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Fair Housing

The NYC Commission on Human Rights enforces the City’s Fair Housing laws, protecting individuals from discrimination in housing based on the protected classes under the Human Rights Law. Fair Housing means that each New Yorker has a right to live wherever they choose and be treated according to the same rules as everyone else. Fair Housing laws promote equal opportunity and prohibit discriminatory practices that can unfairly limit a person’s housing choice. The Commission provides Fair Housing presentations and workshops throughout the City’s many housing providers.  For more information on scheduling or attending a workshop, receiving mortgage counseling, or filing a complaint with the Commission, please call 311 or (212) NEW-YORK. All workshops are free.
The Commission Provides:

  • Fair Housing training for housing providers and NYC residents
  • Pre-complaint interventions and resolutions of filed housing complaints
  • Investigations of unlawful real estate practices
  • Technical assistance as part of the Citywide Task Force on Housing Court

Fair Housing Practices

  • Unlawful discriminatory practices in housing based on the protected classes under the law include:
  • Refusing to sell or rent housing
  • Misrepresenting the availability of housing
  • Setting different terms, conditions, or privileges for the sale or rental of housing
  • Providing different housing services or facilities
  • Posting discriminatory advertising or marketing that indicates a preference, limitation, or discrimination based on a protected class
  • Refusing to provide a reasonable accommodation for a person with a disability
  • Steering a potential home buyer or renter to or away from a particular neighborhood; Pressuring, for profit, homeowners to sell by exploiting ethnic, racial, or other demographic changes (blockbusting)
  • Threatening, coercing, or intimidating individuals because they exercise their fair housing rights or assist others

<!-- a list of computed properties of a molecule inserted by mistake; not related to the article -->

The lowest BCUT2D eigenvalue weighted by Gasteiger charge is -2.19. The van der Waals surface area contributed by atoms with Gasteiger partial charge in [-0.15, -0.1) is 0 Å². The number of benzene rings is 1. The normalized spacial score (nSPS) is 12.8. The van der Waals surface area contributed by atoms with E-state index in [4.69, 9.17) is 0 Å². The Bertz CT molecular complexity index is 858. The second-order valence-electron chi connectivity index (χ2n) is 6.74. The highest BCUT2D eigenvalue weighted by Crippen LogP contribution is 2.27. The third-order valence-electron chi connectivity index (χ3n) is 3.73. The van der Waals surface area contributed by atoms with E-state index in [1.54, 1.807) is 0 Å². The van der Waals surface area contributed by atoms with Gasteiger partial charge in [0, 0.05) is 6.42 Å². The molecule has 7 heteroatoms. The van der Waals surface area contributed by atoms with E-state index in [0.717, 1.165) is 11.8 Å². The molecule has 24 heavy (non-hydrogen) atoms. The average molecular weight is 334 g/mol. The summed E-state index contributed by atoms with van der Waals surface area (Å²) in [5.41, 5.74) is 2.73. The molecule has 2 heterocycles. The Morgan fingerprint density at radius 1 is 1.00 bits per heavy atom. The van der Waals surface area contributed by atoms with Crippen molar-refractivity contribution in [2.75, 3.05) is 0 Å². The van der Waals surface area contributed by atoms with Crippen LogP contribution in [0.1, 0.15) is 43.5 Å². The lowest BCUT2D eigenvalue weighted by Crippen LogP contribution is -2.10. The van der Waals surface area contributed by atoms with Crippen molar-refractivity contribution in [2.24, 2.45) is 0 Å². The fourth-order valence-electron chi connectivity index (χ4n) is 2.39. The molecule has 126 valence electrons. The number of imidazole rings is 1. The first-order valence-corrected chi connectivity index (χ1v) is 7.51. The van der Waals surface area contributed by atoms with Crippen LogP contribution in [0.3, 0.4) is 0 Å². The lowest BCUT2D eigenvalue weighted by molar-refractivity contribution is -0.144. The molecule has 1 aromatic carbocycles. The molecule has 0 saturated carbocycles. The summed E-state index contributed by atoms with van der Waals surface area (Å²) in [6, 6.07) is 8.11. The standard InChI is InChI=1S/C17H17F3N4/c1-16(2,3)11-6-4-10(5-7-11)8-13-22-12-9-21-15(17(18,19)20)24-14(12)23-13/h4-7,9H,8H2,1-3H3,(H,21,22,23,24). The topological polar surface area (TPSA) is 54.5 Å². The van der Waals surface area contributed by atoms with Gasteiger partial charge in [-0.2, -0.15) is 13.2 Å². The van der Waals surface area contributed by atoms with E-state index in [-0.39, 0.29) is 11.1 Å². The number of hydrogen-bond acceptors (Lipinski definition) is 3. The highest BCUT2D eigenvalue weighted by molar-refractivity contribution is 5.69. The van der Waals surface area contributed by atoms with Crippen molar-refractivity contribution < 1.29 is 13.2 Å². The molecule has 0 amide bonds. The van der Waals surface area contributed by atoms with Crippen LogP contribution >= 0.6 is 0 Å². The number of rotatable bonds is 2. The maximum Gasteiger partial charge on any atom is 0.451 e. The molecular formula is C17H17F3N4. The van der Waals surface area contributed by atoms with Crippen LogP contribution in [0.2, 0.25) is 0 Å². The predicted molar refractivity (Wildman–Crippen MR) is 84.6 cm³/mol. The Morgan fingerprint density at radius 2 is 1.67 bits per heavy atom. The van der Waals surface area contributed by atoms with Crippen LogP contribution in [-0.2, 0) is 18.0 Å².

The Human Rights Law prohibits discriminatory lending or credit practices by banks, mortgage brokers, finance company subsidiaries, and other lenders. Unlawful lending practices include:

  • Refusing to make a mortgage or loan to a qualified applicant
  • Refusing to provide loan information, such as preferred rates
  • Imposing different terms or conditions on a loan, such as different interest rates, points, or fees
  • Discriminating in appraising properties
  • Denying conventional mortgages in certain communities (redlining)

The City Human Rights Law protects residents and applicants of most types of housing in New York City against discrimination. An individual is covered under the Law if he or she resides in:

  • Privately-owned housing
  • Public or government-subsidized housing
  • Cooperatives and condominiums
  • Residential hotels (transient hotels are considered places of public accommodation)
  • Two-family, owner-occupied housing, if the owner makes the rental apartment available through advertising or public notice

Government Assistance

The City Human Rights Law protects Section 8 and other government assistance vouchers such as LINC, HASA benefits, FEPS or SEPS recipients from housing discrimination based on one’s lawful source of income. If an apartment building has six or more units, the landlord cannot:

  • Refuse to rent an apartment to you because you receive federal, state, or local public or housing assistance, including Section 8
  • Refuse to accept federal, state, or local or housing assistance, including Section 8, towards the payment of rent, whether or not you are a new or existing tenant
  • Print advertisements, including online or newspaper advertisements, and billboards that indicate a refusal to accept programs
  • Refuse to rent an apartment to you based of other forms of lawful income (disability, alimony, veterans)

Regardless of the number of units in the building, the landlord must accept your rental subsidy if:

  • Your apartment is rent controlled and you lived there when the new law took effect in March 2008; or
  • The landlord owns another building in NYC that has six or more units.

The Law exempts rooms in an owner-occupied dwelling, such as a person’s apartment or rooming house. It also permits housing limited to the elderly or disabled under certain government restrictions, as well as gender-specific dormitory-type residences. For more information, visit the joint Commission website (with HPD)